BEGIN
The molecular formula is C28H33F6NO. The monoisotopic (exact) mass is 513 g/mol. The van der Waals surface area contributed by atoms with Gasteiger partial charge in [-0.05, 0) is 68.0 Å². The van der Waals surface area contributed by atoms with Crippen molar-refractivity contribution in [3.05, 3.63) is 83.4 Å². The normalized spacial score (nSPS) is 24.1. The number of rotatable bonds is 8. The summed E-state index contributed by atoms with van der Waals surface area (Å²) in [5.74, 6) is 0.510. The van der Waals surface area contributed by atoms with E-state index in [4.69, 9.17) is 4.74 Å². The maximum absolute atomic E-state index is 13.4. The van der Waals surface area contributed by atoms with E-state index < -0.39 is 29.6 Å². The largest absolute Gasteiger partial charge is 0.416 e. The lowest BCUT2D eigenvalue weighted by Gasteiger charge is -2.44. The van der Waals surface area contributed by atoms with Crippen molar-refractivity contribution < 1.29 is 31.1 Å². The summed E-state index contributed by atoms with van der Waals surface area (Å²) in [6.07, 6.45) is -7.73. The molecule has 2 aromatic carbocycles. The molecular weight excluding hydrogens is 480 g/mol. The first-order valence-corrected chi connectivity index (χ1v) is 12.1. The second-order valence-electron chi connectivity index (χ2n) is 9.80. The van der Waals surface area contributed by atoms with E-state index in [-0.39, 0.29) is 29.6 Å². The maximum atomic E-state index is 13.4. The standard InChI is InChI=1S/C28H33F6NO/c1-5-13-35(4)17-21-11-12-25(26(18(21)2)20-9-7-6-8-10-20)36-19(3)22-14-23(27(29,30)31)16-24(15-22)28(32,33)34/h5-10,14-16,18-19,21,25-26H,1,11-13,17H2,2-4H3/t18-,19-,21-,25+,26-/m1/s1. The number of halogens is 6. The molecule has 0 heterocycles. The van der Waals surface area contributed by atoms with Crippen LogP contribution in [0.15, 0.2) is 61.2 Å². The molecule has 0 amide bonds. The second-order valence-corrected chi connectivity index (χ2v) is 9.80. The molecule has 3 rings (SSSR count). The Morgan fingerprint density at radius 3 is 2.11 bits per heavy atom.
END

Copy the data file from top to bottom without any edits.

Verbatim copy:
The molecular formula is C28H33F6NO. The monoisotopic (exact) mass is 513 g/mol. The van der Waals surface area contributed by atoms with Gasteiger partial charge in [-0.05, 0) is 68.0 Å². The van der Waals surface area contributed by atoms with Crippen molar-refractivity contribution in [3.05, 3.63) is 83.4 Å². The normalized spacial score (nSPS) is 24.1. The number of rotatable bonds is 8. The summed E-state index contributed by atoms with van der Waals surface area (Å²) in [5.74, 6) is 0.510. The van der Waals surface area contributed by atoms with E-state index in [4.69, 9.17) is 4.74 Å². The maximum absolute atomic E-state index is 13.4. The van der Waals surface area contributed by atoms with E-state index < -0.39 is 29.6 Å². The largest absolute Gasteiger partial charge is 0.416 e. The lowest BCUT2D eigenvalue weighted by Gasteiger charge is -2.44. The van der Waals surface area contributed by atoms with Crippen molar-refractivity contribution < 1.29 is 31.1 Å². The summed E-state index contributed by atoms with van der Waals surface area (Å²) in [6.07, 6.45) is -7.73. The molecule has 2 aromatic carbocycles. The molecular weight excluding hydrogens is 480 g/mol. The first-order valence-corrected chi connectivity index (χ1v) is 12.1. The second-order valence-electron chi connectivity index (χ2n) is 9.80. The van der Waals surface area contributed by atoms with E-state index in [-0.39, 0.29) is 29.6 Å². The maximum atomic E-state index is 13.4. The standard InChI is InChI=1S/C28H33F6NO/c1-5-13-35(4)17-21-11-12-25(26(18(21)2)20-9-7-6-8-10-20)36-19(3)22-14-23(27(29,30)31)16-24(15-22)28(32,33)34/h5-10,14-16,18-19,21,25-26H,1,11-13,17H2,2-4H3/t18-,19-,21-,25+,26-/m1/s1. The number of halogens is 6. The molecule has 0 heterocycles. The van der Waals surface area contributed by atoms with Crippen LogP contribution in [0.15, 0.2) is 61.2 Å². The molecule has 0 amide bonds. The second-order valence-corrected chi connectivity index (χ2v) is 9.80. The molecule has 3 rings (SSSR count). The Morgan fingerprint density at radius 3 is 2.11 bits per heavy atom.